Bank Video 1989
Bank Video is an earlier work depicting a rather violent scene in comic book style. These 1980's works were painted on metal, wallpaper, canvas and Holland blinds. It seems Hammond was reckless, desperate, almost exploding to produce. I've always loved diverse use of materials and believe this slight disregard of tradition or forced audience re-focus is a clue to Hammond's concerns and to his credit. By 1991's Modern Day, one of the last of these works, his style had begun to change. The background and foreground had merged reminiscent of Japanese vase paintings.

Modern Day 1991

I first became aware of Hammond by a truly modern way. Channel surfing while bored, flatting, broke and idle. Hammond was the focus of discussion on some daytime/morning lifestyle show. This must have been around 1996 and the work I remember was Icarus. The "Placemakers" series/ideas was the result of a trip to the Auckland islands in 1991 and Hammond's interest in Walter Buller's "A History of the Birds of New Zealand".

Icarus 1995
Obviously I'm no P.h.D. so my ignorance will be staggering in its dogs balls likeness but I remember being blown away. I remember thinking, why is there not more art like this. Haunting, blatant. Twisted with a slap in the face. Anti-everything that's wrong but so bloody sweet as to infiltrate the white walls. I for many years forgot Mr Hammond's lessons to me like I do with many others. One sunny day after a young death, a good friend was by my side for a peep talk. Hammond came up. Stories of his work ethic and dedication lifted me and my dear friend set me to sail. This was many years ago now. This past April I had the good fortune to spend a few months in my home town of Christchurch, New Zealand and with another good friend spoke of Hammond. The smell of green hills and the turquoise harbour inspired me like never before.

Placemakers 2 1996

I talked with friends, artists and musicians. Mused on work, working and process. I freed my old car from storage, drove through the feat that is the Lyttleton tunnel to the port and thought of Hammond. Somewhere among the leafy, broken port, in secret, scribing in a sketchbook. Quite an intimidating thought for a person as short on talent as myself but inspiring none the less. 

Ballroom 2000

Thank you my New Zealand friends. Thank you to the Australian brethren. Thank you to The Eastern. Thank you for the Territory. Thank you to the Wunderbar. Thank you to artists and their scuffed pages, grubby hands, spilled paint and dirty clothes. Thank you for the Sketch books, long talks and cold beers. Thank you to the friends. Thank you for the support, shared tears and hard words. Thank you to my family and my other family. Thank you to Mr Bill Hammond.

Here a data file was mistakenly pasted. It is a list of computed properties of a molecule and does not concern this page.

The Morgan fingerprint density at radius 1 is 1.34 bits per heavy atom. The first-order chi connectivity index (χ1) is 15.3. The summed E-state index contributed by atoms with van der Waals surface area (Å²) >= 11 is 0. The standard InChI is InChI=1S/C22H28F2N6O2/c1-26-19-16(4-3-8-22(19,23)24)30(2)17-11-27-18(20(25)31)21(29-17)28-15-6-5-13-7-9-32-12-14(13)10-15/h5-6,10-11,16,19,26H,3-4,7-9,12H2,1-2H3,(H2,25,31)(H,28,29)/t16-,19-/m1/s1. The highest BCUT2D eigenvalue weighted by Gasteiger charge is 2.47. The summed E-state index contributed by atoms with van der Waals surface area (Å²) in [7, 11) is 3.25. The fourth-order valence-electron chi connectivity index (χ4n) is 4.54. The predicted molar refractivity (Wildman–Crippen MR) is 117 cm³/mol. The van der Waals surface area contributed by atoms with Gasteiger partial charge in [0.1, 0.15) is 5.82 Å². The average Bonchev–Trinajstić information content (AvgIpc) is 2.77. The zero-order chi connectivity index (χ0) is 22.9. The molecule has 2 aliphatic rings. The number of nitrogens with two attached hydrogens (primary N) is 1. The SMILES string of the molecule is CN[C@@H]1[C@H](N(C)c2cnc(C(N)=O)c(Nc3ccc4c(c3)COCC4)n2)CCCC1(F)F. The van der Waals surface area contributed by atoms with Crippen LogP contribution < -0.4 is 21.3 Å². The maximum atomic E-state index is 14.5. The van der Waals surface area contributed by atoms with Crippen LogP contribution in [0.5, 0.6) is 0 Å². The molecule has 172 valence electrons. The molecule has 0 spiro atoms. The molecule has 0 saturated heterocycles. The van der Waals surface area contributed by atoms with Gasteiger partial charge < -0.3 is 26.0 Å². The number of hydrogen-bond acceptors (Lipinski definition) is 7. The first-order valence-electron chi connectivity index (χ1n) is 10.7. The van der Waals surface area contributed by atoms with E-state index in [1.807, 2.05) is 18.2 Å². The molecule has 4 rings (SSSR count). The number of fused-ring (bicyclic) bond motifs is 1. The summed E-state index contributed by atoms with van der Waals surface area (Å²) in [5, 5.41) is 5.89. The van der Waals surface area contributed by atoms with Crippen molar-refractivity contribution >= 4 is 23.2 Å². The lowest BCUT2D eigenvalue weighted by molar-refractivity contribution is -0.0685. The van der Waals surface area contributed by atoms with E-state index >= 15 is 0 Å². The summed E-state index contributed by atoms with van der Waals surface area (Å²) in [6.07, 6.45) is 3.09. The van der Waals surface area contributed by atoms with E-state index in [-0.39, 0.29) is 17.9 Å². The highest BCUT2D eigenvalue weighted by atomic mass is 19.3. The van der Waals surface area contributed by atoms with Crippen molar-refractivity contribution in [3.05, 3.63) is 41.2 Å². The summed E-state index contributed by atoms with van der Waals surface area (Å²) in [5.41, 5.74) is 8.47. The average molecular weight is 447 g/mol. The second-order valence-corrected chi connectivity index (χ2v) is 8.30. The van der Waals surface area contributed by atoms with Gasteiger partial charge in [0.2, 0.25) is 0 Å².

1 Aug 2013

Sketch books, The Birds and Bill Hammond. Pt1

I love looking at Artist's sketch books. There is something about the note, the ignition of an idea. I love to try and interpret the reminder. Elements and composition imagined and tested. It's comforting also to know others do and sometimes must perform these tasks. To me, it's also a very intimate experience between it's author and viewer. When faced with a sketchbook, anyone would blush. But it is an honour to be offered to check out what was never meant to be checked out. And always fun.

I put the word out asking if anyone would let me show a picture of their sketchbook. Even if it was just the cover. So I kept an eye on my email. To very much my pleasure, a few very helpful and generous folk sent some in. I was initially a little disappointed to only receive these wo. They are great pictures and in one case I felt very honoured to be sent a variety of images to choose from. But I honestly thought or wanted to get a few more to show you all. It wasn't long thinking about it that I realised what may have happened. I've mentioned here and in the post asking for them that a sketchbook is a very private thing. I guess there is more truth to this than I first thought. I completely understand the reluctance to release into the public domain something this private and I'm sure in many cases, one's secret formula's. None the less these are great examples of how simple and also, how complicated a sketchbook can be. They are also very reassuring in both these respects and this I hoped would be the outcome.

So, here are the images I received. I won't comment on the pictures or work, for it is not my place to do so but enjoy this very private experience. Please click on the image to be whizzed off to the corresponding links provided.

Alyn Mulholland

Alice Thickett

Thank you so very much for sending these in. I really appreciate it.

Grab some paper folks and have a doodle. It's good for the soul.